Special concerns involving juvenile sex offender registration include (A) the procedural safeguards offered a juvenile prior to adjudication and (B) imposing a lifetime registration requirement despite the extraordinary capacity of juveniles for rehabilitation.
A. Procedural Safeguards Offered a Juvenile Prior to Adjudication.
Whether a state can require lifetime juvenile sex offender registration without offering a juvenile a jury trial has never been addressed by the Supreme Court of the United States or the Supreme Court of South Carolina.
Although the Supreme Court of the United States has considered challenges to states requiring adults to register as sex offenders, Connecticut Dept. of Public Safety v. Doe, 538 U.S. 1 (2003) and Smith v. Doe, 538 U.S. 84 (2003), the High Court left open the possibility of a future substantive due process challenge to sex offender registries. Connecticut Dept. of Public Safety, 538 U.S. at 8 (“Because the question is not properly before us, we express no opinion as to whether Connecticut’s Megan’s Law violates principles of substantive due process.”). The Supreme Court more recently declined to consider a challenge of a juvenile sex offender registry because the case was rendered moot by Montana Supreme Court’s answer to certified question that juvenile would not have to register as sex offender following expiration of term of juvenile’s supervision. U.S. v. Juvenile Male, ___ U.S. ___, 131 S.Ct. 2860 (2011).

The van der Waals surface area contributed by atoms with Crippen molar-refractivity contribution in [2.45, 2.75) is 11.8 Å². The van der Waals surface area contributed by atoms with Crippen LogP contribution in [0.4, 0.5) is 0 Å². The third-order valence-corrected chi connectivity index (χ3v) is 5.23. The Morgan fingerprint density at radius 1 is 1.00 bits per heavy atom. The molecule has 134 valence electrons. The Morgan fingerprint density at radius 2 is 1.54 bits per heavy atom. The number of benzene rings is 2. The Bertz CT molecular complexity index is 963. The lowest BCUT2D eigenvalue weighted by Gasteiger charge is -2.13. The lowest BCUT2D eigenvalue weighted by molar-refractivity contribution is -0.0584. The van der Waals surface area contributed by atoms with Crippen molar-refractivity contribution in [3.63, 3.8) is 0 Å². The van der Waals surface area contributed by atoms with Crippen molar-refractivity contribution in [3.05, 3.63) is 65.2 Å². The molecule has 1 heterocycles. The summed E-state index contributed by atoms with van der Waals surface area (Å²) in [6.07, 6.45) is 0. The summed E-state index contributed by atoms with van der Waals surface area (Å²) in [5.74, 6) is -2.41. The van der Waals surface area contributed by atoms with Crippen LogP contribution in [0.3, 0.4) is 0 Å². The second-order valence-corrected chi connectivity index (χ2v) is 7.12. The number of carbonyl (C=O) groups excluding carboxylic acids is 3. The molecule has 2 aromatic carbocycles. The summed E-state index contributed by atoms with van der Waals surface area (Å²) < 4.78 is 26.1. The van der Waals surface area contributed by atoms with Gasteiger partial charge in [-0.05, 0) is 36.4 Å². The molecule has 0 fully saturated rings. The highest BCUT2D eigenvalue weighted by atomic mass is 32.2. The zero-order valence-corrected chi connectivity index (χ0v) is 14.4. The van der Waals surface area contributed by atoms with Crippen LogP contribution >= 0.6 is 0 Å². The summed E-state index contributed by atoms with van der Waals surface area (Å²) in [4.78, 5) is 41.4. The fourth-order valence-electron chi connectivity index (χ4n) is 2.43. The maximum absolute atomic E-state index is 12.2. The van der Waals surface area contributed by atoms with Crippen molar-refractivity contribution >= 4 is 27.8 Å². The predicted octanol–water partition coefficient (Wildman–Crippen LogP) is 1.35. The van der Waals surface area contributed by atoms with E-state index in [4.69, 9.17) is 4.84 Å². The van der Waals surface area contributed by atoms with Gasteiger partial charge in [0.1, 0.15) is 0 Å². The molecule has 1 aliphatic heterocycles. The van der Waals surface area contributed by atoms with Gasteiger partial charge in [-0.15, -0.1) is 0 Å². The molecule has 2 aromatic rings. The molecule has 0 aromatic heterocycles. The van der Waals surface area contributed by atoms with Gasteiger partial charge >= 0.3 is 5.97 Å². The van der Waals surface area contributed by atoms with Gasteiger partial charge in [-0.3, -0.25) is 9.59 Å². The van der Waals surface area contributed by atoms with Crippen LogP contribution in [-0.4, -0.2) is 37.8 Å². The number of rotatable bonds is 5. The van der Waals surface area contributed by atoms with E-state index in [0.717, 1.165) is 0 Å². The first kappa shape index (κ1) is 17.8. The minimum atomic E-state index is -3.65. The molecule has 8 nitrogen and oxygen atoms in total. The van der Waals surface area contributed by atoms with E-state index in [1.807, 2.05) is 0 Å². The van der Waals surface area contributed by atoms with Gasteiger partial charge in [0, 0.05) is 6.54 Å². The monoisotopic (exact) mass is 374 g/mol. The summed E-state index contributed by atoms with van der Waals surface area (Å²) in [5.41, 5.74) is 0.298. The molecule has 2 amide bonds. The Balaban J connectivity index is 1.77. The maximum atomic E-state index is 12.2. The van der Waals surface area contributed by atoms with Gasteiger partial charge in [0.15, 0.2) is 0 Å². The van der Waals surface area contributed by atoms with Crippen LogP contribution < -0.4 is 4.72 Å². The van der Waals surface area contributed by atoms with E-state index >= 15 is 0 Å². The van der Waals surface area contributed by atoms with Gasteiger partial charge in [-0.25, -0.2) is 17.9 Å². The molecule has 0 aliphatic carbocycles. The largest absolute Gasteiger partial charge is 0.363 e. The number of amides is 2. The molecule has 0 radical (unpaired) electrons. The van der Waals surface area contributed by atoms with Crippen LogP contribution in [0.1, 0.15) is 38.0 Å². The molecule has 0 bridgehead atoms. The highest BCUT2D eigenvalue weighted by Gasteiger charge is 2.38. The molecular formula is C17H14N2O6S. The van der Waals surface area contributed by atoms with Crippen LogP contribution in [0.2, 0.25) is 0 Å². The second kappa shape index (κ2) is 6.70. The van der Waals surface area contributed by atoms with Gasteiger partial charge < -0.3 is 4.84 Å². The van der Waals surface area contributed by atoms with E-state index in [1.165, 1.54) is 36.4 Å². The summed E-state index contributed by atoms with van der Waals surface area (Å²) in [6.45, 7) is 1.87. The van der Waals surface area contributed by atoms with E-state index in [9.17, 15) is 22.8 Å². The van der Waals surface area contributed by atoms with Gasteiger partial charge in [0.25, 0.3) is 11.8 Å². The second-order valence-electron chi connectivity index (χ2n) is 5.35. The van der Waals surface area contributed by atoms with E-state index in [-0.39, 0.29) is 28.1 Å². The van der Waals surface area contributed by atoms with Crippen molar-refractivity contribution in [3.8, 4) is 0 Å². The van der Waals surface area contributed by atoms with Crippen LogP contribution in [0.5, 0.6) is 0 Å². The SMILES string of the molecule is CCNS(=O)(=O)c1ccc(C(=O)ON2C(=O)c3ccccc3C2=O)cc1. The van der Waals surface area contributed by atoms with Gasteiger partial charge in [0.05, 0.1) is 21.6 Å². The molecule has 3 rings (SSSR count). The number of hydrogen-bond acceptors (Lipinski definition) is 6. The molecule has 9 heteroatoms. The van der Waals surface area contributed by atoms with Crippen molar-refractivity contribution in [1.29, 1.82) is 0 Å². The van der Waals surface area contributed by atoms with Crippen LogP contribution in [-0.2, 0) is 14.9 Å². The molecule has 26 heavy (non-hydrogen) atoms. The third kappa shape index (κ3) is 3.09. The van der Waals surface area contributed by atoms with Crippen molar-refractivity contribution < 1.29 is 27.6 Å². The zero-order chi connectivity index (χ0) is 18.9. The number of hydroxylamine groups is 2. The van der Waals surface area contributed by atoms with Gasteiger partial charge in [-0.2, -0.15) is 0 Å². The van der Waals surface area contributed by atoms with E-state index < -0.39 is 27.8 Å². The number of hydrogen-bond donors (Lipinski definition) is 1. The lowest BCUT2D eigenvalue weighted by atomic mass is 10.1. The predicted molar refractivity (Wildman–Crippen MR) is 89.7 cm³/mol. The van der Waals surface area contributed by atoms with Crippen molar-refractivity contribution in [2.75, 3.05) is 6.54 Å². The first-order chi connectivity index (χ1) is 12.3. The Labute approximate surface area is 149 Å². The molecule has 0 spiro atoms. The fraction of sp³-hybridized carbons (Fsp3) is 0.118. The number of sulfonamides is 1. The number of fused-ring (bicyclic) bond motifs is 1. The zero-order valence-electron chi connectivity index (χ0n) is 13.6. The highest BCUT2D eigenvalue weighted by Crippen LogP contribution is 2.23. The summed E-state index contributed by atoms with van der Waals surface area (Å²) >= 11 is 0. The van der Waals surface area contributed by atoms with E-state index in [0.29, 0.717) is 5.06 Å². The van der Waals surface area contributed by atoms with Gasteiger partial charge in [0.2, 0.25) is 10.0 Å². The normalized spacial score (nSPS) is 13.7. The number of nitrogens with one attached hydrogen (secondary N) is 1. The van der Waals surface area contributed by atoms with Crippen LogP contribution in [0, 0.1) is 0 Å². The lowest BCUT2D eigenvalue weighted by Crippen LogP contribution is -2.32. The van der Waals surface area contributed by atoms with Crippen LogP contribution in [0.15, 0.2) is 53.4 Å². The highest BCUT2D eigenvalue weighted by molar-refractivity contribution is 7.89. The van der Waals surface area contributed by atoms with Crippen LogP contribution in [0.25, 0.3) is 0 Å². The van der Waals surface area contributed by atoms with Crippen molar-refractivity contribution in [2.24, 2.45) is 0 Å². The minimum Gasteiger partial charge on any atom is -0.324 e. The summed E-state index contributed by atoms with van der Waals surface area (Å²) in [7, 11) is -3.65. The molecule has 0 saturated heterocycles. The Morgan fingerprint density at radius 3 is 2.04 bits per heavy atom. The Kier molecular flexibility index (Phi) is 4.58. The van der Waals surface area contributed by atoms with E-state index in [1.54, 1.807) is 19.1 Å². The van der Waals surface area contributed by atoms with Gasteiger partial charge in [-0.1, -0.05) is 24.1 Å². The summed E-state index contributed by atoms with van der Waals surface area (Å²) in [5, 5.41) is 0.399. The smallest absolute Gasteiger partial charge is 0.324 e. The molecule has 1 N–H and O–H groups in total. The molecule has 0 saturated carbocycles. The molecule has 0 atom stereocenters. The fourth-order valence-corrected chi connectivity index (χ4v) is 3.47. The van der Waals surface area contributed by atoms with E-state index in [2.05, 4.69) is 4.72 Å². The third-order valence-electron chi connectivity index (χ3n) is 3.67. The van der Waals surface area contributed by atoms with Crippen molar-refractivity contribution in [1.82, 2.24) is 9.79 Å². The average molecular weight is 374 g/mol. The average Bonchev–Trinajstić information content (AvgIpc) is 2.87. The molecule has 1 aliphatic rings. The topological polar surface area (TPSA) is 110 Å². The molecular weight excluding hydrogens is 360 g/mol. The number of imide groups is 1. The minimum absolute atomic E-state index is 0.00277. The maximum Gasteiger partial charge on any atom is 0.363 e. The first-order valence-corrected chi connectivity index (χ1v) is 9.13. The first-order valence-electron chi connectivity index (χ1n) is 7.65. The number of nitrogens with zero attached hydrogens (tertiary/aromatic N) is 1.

Although the South Carolina Supreme Court has held sex offender registration does not violate due process, Hendrix v. Taylor, 353 S.C. 542, 579 S.E.2d 320 (2003), and extended that holding to juveniles, In re Ronnie A., 355 S.C. 407, 410, 585 S.E.2d 311, 312 (2003), our Court has not considered (1) the difference in procedural safeguards available to juveniles in Family Court or (2) the effect of the more recently enacted punitive aspects of sex offender registration.